A drug screen conducted to test hundreds of chemical compounds in cell cultures representing different stages and subtypes of bladder cancer led to the identification of several promising agents with inhibitory (growth-inhibiting) effects. Especially one drug, used to treat childhood leukaemia, was found to have good efficacy in two specific types of bladder cancer. The study, which was conducted at MedUni Vienna, was recently published in the leading journal "European Urology".
A drug screen was performed by a joint study group at the Department of Urology led by Shahrokh Shariat and Walter Berger at MedUni Vienna's Center for Cancer Research in collaboration with the CeMM Research Center for Molecular Medicine of the Austrian Academy of Sciences (Stefan Kubicek's working group). The effects of over 1,700 chemical compounds on 23 cell lines representing different stages and subtypes of bladder cancer were investigated. Thereby, the scientists were able to identify over 470 substances with inhibitory (growth-inhibiting) effects. These included a large number of drugs already used for cancers, but also medications for other disease, including drugs for the treatment of malaria, parasitic diseases and various mental disorders.
Leukaemia drug offers hope in urothelial carcinoma and sarcomatoid carcinoma
One of these compounds, clofarabine, an antimetabolite drug currently used as a treatment for childhood leukaemia, was studied in more detail. For this purpose, the researchers developed models from patient material representing different types of bladder cancer. Besides of "conventional" urothelial carcinoma, they were also able to establish an animal model for sarcomatoid carcinoma. This is a rare subtype of bladder cancer, for which there is currently no effective chemotherapy. "We found that clofarabine induced complete remission in mice with conventional urothelial carcinoma and massive, sustained tumour shrinkage in animals with sarcomatoid carcinoma, while not causing any apparent side effects," said first author Iris Ertl from the Department of Urology, describing the results.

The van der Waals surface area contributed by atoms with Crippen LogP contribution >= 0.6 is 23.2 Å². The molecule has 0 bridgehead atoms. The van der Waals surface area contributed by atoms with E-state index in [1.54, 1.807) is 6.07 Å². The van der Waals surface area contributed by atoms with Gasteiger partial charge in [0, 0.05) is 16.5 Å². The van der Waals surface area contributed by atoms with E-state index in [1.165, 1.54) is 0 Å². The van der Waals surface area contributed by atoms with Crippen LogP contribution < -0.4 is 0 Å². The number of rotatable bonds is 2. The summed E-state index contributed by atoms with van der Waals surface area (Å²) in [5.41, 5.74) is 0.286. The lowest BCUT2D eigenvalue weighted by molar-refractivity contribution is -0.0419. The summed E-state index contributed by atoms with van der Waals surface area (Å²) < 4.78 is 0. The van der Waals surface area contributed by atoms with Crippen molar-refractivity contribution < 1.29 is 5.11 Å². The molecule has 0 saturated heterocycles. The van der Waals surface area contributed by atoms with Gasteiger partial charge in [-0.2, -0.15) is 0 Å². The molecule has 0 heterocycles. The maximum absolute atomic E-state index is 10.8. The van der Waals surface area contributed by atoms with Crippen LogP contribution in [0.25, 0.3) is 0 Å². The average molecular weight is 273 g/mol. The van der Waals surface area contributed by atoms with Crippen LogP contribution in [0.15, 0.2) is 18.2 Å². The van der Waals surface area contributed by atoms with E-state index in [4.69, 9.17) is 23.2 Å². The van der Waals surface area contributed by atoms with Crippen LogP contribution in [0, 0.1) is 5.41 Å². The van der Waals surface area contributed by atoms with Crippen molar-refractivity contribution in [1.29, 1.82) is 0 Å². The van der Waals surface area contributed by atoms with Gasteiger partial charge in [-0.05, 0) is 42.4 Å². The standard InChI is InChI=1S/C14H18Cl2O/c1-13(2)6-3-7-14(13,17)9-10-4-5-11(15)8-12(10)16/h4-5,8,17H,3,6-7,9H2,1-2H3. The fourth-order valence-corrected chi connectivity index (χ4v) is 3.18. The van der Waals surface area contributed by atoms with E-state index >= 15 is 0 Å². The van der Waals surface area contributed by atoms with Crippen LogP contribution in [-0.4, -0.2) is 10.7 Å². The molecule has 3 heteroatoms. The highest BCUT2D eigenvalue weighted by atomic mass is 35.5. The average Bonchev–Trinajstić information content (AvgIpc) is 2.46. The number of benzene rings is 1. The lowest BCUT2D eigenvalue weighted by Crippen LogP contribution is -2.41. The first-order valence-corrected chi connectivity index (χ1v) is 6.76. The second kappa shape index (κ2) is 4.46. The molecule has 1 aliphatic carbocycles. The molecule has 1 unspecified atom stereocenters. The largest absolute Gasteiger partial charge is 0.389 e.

Use in clinical trials for the treatment of metastatic bladder cancer
Next steps will be clinical trials in which patients with metastatic bladder cancer who, for various reasons, cannot receive cisplatin-based therapy, will be treated with clofarabine prior to radical cystectomy (surgical removal of the urinary bladder). Shahrokh Shariat explains: "Our discovery was made possible by the close interdisciplinary collaboration with CeMM and the Center of Cancer Research. We very much look forward to continuing to work with our partners to incorporate our findings into clinical practice."
Service: European Urology
I.E. Ertl, U. Lemberger, D. Ilijazi et al, Molecular and Pharmacological Bladder Cancer Therapy Screening: Discovery of Clofarabine as a Highly Active Compound, Eur Urol (2022)